The analytical method for determining ranitidine in human plasma using SPE and LC-MS/MS offers high recovery, excellent linearity, accuracy, and precision, and a lower limit of quantification that is adequate for checking the remaining plasma concentration of ranitidine. In addition, the procedure offers fast execution and chromatographic analysis, with excellent resolution.

This methodology is appropriate for assessing the stability of ranitidine under various conditions. Ranitidine was stable in all the processes used to assess the stability of these drugs in biological matrices. Analysis of these drugs is therefore possible after long periods of adequate storage at −20°C.

Thus, the method is fully applicable to bioequivalence and bioavailability studies of ranitidine.

Conflict of Interests

The authors declare that they do not have a direct financial relation with Merck and Millipore (Milli-Q).


The authors acknowledge MCT, FINEP, FUNAPE, and CNPq for the financial support, and CAPES CNPq for the productivity fellowship to N. R. A. Filho (Process no. 309832/2010-1).


  1. United States Pharmacopeial Convention, U.S. Pharmacopeia & National Formulary, National Publishing, Philadelphia, Pa, USA, 24th edition, 2000.
  2. M. A. Rocha Júnior, “Histamina e Anti-histamínicos,” in Farmacologia, P. Silva, Ed., p. 54, Guanabara Koogan, Rio de Janeiro, Brazil, 5th edition, 1998. View at Google Scholar
  3. J. Dawson, D. A. Richards, and R. Stables, “Ranitidine—pharmacology and clinical use,” Journal of Clinical and Hospital Pharmacy, vol. 8, no. 1, pp. 1–13, 1983. View at Google Scholar · View at Scopus
  4. D. Zendelovska and T. Stafilov, “Development of an HPLC method for the determination of ranitidine and cimetidine in human plasma following SPE,” Journal of Pharmaceutical and Biomedical Analysis, vol. 33, no. 2, pp. 165–173, 2003. View at Publisher · View at Google Scholar · View at Scopus
  5. T. G. Do Nascimento, E. De Jesus Oliveira, and R. O. Macêdo, “Simultaneous determination of ranitidine and metronidazole in human plasma using high performance liquid chromatography with diode array detection,” Journal of Pharmaceutical and Biomedical Analysis, vol. 37, no. 4, pp. 777–783, 2005. View at Publisher · View at Google Scholar · View at Scopus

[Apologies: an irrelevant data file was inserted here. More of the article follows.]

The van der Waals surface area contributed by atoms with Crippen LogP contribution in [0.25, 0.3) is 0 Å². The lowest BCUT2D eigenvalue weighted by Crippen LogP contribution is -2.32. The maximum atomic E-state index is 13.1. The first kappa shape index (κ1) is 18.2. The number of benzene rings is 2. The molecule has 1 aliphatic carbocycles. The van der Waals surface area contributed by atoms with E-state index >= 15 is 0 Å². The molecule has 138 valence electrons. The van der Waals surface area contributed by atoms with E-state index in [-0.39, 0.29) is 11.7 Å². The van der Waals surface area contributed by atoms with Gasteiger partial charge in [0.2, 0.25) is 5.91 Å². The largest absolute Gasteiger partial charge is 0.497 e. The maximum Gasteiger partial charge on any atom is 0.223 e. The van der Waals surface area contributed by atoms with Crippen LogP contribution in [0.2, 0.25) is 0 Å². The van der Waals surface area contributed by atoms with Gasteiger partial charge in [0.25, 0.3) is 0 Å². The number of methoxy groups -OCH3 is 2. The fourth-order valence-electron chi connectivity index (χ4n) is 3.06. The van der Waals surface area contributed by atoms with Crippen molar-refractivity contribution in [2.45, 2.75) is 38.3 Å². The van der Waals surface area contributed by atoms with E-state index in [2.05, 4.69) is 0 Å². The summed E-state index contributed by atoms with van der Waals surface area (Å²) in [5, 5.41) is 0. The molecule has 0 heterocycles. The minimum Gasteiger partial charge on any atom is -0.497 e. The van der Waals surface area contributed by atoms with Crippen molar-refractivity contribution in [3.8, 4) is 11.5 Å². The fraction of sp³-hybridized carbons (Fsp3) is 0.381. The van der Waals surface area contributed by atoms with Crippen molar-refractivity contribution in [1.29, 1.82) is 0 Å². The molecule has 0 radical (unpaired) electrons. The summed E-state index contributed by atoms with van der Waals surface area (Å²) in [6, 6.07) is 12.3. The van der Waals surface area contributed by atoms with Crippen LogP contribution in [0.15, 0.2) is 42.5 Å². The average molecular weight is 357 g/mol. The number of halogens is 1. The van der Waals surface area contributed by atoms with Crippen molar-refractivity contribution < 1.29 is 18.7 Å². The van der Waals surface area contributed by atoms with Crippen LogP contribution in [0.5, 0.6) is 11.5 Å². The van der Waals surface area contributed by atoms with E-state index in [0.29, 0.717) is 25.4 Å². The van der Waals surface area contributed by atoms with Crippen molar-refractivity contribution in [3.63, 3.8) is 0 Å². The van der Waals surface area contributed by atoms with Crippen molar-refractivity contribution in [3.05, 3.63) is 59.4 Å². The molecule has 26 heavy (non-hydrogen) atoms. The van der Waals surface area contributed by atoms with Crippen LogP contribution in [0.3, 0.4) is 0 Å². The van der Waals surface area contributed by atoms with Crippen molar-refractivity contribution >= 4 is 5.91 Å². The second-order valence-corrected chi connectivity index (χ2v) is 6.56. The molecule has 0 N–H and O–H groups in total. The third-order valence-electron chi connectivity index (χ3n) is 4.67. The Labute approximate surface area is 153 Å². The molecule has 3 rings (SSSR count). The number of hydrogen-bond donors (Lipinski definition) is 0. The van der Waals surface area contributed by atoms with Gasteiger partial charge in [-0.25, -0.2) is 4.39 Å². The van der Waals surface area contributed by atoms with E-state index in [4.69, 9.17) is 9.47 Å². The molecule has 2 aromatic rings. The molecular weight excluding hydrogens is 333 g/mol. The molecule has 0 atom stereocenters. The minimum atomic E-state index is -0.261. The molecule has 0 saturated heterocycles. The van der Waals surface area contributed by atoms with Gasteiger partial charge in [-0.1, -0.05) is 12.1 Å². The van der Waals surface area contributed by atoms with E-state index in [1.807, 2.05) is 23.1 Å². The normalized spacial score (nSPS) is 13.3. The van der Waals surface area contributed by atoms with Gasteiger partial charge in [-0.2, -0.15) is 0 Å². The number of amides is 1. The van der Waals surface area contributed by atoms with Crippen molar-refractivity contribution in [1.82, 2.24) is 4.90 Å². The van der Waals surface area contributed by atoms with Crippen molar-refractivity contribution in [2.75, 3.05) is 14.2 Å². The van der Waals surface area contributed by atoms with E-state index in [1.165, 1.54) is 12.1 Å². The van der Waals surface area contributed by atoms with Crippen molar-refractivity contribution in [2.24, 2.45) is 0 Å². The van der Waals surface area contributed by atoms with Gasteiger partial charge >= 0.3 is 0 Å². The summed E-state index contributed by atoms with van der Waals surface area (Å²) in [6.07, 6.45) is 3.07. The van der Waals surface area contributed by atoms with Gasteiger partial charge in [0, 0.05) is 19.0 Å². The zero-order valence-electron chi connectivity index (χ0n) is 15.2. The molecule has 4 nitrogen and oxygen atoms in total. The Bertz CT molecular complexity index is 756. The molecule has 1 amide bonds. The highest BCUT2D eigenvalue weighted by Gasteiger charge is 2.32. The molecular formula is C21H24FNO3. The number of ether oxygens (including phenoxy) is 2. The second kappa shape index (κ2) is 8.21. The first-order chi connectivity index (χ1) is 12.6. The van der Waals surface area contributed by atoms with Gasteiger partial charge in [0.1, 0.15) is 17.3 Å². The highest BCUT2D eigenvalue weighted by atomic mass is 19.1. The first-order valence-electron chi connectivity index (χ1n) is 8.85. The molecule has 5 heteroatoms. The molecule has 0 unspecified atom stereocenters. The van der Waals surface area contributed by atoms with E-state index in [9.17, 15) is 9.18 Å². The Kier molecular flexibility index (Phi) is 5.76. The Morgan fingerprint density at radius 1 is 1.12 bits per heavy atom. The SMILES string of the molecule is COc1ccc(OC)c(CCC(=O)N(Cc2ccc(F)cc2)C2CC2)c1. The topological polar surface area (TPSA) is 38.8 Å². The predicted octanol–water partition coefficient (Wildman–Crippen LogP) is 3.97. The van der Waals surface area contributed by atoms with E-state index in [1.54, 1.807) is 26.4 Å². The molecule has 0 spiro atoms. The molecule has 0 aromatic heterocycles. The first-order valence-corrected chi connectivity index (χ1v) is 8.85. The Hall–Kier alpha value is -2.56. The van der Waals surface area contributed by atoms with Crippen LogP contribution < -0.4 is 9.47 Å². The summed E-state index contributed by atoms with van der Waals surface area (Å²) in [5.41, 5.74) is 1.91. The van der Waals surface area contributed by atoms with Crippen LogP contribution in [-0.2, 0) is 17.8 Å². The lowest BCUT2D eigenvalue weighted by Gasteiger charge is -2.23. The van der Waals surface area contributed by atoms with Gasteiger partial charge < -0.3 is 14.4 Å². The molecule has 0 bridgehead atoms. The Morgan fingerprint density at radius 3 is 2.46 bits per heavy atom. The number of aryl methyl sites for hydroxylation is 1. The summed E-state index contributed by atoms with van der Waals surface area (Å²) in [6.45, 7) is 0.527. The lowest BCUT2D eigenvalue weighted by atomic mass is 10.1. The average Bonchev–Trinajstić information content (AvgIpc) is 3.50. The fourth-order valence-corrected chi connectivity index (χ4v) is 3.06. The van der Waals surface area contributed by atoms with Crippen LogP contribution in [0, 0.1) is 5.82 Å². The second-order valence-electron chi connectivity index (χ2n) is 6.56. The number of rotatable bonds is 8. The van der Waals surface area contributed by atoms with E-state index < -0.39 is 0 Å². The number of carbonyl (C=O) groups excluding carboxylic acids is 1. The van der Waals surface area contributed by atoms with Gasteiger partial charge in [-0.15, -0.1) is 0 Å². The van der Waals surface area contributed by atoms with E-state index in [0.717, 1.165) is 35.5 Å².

6. L. Wang, L.-M. Zhao, Y.-T. Sun, and J.-K. Gu, “Rapid determination of ranitidine in human plasma by liquid chromatography-tandem mass spectrometry and its application to a clinical pharmacokinetic study,” Chemical Research in Chinese Universities, vol. 26, no. 6, pp. 910–914, 2010. View at Google Scholar
  7. Y. Zhang, N. Mehrotra, N. R. Budha, M. L. Christensen, and B. Meibohm, “A tandem mass spectrometry assay for the simultaneous determination of acetaminophen, caffeine, phenytoin, ranitidine, and theophylline in small volume pediatric plasma specimens,” Clinica Chimica Acta, vol. 398, no. 1-2, pp. 105–112, 2008. View at Publisher · View at Google Scholar · View at Scopus
  8. X. Sun, Y. Tian, Z. Zhang, and Y. Chen, “A single LC-tandem mass spectrometry method for the simultaneous determination of four H2 antagonists in human plasma,” Journal of Chromatography B, vol. 877, no. 31, pp. 3953–3959, 2009. View at Publisher · View at Google Scholar
  9. A. Schellen, B. Ooms, D. Van De Lagemaat, R. Vreeken, and W. D. Van Dongen, “Generic solid phase extraction-liquid chromatography-tandem mass spectrometry method for fast determination of drugs in biological fluids,” Journal of Chromatography B, vol. 788, no. 2, pp. 251–259, 2003. View at Publisher · View at Google Scholar · View at Scopus
  10. H. Kataoka, H. L. Lord, and J. Pawliszyn, “Automated in-tube solid-phase microextraction-liquid chromatography-electrospray ionization mass spectrometry for the determination of ranitidine,” Journal of Chromatography B, vol. 731, no. 2, pp. 353–359, 1999. View at Publisher · View at Google Scholar · View at Scopus
  11. Y. Q. Xia, R. Bakhtiar, and R. B. Franklin, “Automated online dual-column extraction coupled with teicoplanin stationary phase for simultaneous determination of (R)- and (S)-propranolol in rat plasma using liquid chromatography-tandem mass spectrometry,” Journal of Chromatography B, vol. 788, no. 2, pp. 317–329, 2003. View at Publisher · View at Google Scholar · View at Scopus
  12. M. A. Campanero, A. Lopez-Ocariz, E. García-Quetglás, B. Sádaba, and A. De La Maza, “Rapid determination of ranitidine in human plasma by high-performance liquid chromatography,” Chromatographia, vol. 47, no. 7-8, pp. 391–395, 1998. View at Publisher · View at Google Scholar · View at Scopus
  13. G. Mullersman and H. Derendorf, “Rapid analysis of ranitidine in biological fluids and determination of its erythrocyte partitioning,” Journal of Chromatography, vol. 381, no. 2, pp. 385–391, 1986. View at Google Scholar · View at Scopus
  14. K. S. Reynolds, M. H. Song, W. D. Heizer, C. B. Burns, D. A. Sica, and K. L. R. Brouwer, “Effect of pancreatico-biliary secretions and GI transit time on the absorption and pharmacokinetic profile of ranitidine in humans,” Pharmaceutical Research, vol. 15, no. 8, pp. 1281–1285, 1998. View at Publisher · View at Google Scholar · View at Scopus
  15. R. Miller, “Pharmacokinetics and bioavailability of ranitidine in humans,” Journal of Pharmaceutical Sciences, vol. 73, no. 10, pp. 1376–1379, 1984. View at Google Scholar · View at Scopus
  16. P. Schaiquevich, A. Niselman, and M. Rubio, “Comparison of two compartmental models for describing ranitidine's plasmatic profiles,” Pharmacological Research, vol. 45, no. 5, pp. 399–405, 2002. View at Publisher · View at Google Scholar · View at Scopus